The problem here is that the relationship between the two siblings is clearly supposed to be a fractious one, but director Scanlon has decided to rely too much on Chris Pratt’s Chris Pratt-ness, and so instead of an irritant, Barley becomes just another Pratteseque lovable doof. Ian’s reactions as a result are tempered; there’s never any real friction to the siblings’ exchanges. Part of this may be that Scanlon has based his story on the relationship he had with his actual brother, and both boys’ desire to better know a father who died while they were still very young. The modulation may make the rapport more accurate, but this may have been the place where it would have been wiser to go with the tale’s hyperbolic fantasy side than its grounded, suburban setting. Without that drama, we’re left wondering why this trip matters at all.

[WARNING: SPOILER SECTION—skip over the next two paragraphs if you’d like to avoid spoilers…]


This lack of definition in the characters’ relationships is felt in how the emotional impact of the film’s finale lands. Towards the end, Ian goes through a written list of things he wanted to do with his father—charmingly mundane stuff like having a driving lesson—and realizes that it’s all the things he’s done with Barley during their quest. Suddenly it comes clear, at least in the story context, why Ian’s desire to meet his father has never felt deeply motivated: the connection he seeks is not with a father he’s never known, but with the brother who’s been his staunchest, if irritating, ally, and most vociferous, if embarrassing, advocate. In accepting the value of his sibling, Ian comes also to accept that Barley is more deserving of a meeting, however brief, with the father that he knew far better.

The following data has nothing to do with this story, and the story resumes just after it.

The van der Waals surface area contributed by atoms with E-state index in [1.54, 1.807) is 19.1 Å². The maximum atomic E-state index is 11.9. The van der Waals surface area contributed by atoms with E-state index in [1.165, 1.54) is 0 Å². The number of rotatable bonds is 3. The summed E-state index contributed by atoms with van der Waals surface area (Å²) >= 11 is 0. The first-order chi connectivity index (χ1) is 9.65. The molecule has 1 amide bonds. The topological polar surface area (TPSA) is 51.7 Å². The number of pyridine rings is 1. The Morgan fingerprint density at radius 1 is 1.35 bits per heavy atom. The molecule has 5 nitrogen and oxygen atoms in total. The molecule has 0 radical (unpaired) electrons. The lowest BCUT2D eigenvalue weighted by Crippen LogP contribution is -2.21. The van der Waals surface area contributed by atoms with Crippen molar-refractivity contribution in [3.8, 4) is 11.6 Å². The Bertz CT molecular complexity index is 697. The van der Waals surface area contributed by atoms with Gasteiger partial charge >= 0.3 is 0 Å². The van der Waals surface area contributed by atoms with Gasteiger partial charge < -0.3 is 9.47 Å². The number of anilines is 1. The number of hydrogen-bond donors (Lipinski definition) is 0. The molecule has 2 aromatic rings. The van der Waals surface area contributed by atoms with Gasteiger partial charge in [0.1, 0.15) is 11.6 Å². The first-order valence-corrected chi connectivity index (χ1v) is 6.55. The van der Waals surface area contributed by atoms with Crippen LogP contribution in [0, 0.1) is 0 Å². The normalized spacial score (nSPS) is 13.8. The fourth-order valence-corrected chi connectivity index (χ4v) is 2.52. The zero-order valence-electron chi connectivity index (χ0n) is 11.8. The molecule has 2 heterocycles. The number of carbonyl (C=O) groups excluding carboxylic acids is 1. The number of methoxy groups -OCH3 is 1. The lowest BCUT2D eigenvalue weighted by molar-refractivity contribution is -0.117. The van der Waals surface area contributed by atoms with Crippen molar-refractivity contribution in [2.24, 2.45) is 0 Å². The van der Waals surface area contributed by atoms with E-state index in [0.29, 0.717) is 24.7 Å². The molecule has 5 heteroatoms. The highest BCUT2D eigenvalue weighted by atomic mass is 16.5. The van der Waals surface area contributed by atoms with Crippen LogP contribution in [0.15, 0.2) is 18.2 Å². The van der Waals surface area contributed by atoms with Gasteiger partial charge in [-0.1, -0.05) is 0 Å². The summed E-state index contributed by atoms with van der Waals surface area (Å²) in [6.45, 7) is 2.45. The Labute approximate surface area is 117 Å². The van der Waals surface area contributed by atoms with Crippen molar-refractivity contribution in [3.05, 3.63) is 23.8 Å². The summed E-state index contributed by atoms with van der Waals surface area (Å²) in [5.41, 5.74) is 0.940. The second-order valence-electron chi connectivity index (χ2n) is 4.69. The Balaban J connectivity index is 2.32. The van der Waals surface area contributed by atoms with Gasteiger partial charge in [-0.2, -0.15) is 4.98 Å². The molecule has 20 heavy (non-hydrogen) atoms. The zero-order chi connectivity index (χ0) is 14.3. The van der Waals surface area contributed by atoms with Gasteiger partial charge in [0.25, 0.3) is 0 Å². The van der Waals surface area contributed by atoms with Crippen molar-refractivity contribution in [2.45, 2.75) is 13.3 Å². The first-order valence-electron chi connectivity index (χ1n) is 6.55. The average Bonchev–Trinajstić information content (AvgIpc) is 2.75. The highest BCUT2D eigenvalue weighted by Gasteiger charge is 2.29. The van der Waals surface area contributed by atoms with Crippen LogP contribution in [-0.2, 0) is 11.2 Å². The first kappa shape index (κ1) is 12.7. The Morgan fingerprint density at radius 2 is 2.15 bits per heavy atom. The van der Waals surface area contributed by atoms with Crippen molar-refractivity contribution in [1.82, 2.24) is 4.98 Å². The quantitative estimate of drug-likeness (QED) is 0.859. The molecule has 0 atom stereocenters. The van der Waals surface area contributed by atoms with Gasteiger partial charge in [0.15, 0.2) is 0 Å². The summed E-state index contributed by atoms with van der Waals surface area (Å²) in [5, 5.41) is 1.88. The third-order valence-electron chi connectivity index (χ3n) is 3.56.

But, you see, here’s where the Hitchcock aspect informs: A closing moment where Ian watches from afar as Barley and Dad interact is sweetly moving (yeah, I teared up, what of it?). But that moment could have resonated much more if Ian’s tenuous desire to know his father was better delineated, if Barley’s relationship with the man was more clearly defined, and if the siblings’ interactions had more focus. If you know your Pixar, you’ll recognize Ian’s epiphany as parallel to the one in Pete Docter’s Inside Out, in which Joy realizes she is pointless without Sadness. In Inside Out, though, the two characters were more clearly and keenly defined, and Joy’s desperation to keep her teenage host happy and her frustration at Sadness’ interference is deeply felt, having been woven into the fabric of the story, not simply telegraphed at the start. With that clarity, plus the emotional milestones added in the course of their odyssey (poor Bing Bong!), the characters’ final destination—their realization of what they mean to each other—has serious emotional weight. Onward gets us to appreciate the stakes at the end and feel for the characters, but an inability to accurately map out the route to this revelation makes it just a nice moment, rather than a richly justified, rewarding destination.